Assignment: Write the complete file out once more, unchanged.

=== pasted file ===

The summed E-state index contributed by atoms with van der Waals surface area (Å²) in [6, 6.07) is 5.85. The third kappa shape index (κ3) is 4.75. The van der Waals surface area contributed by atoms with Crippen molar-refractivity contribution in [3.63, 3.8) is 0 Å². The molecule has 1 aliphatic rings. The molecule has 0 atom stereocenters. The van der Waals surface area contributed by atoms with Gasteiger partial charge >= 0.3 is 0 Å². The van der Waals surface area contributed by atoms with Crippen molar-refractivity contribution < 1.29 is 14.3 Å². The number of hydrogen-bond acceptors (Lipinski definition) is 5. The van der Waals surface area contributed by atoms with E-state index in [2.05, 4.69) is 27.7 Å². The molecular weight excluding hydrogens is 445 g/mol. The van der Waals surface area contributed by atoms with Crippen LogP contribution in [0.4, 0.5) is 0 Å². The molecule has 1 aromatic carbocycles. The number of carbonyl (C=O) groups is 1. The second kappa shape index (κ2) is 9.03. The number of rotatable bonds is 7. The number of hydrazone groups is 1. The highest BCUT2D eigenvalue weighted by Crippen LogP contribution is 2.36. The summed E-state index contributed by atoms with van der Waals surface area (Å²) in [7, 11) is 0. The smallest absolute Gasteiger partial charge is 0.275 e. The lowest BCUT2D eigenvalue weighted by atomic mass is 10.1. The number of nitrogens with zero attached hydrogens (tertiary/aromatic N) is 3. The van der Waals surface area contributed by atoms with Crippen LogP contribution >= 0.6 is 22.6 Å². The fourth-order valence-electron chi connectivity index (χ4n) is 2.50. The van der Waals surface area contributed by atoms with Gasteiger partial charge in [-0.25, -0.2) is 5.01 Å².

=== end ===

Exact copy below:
The summed E-state index contributed by atoms with van der Waals surface area (Å²) in [6, 6.07) is 5.85. The third kappa shape index (κ3) is 4.75. The van der Waals surface area contributed by atoms with Crippen molar-refractivity contribution in [3.63, 3.8) is 0 Å². The molecule has 1 aliphatic rings. The molecule has 0 atom stereocenters. The van der Waals surface area contributed by atoms with Gasteiger partial charge >= 0.3 is 0 Å². The van der Waals surface area contributed by atoms with Crippen molar-refractivity contribution < 1.29 is 14.3 Å². The number of hydrogen-bond acceptors (Lipinski definition) is 5. The van der Waals surface area contributed by atoms with E-state index in [2.05, 4.69) is 27.7 Å². The molecular weight excluding hydrogens is 445 g/mol. The van der Waals surface area contributed by atoms with Crippen LogP contribution in [0.4, 0.5) is 0 Å². The molecule has 1 aromatic carbocycles. The number of carbonyl (C=O) groups is 1. The second kappa shape index (κ2) is 9.03. The number of rotatable bonds is 7. The number of hydrazone groups is 1. The highest BCUT2D eigenvalue weighted by Crippen LogP contribution is 2.36. The summed E-state index contributed by atoms with van der Waals surface area (Å²) in [7, 11) is 0. The smallest absolute Gasteiger partial charge is 0.275 e. The lowest BCUT2D eigenvalue weighted by atomic mass is 10.1. The number of nitrogens with zero attached hydrogens (tertiary/aromatic N) is 3. The van der Waals surface area contributed by atoms with Crippen LogP contribution >= 0.6 is 22.6 Å². The fourth-order valence-electron chi connectivity index (χ4n) is 2.50. The van der Waals surface area contributed by atoms with Gasteiger partial charge in [-0.25, -0.2) is 5.01 Å².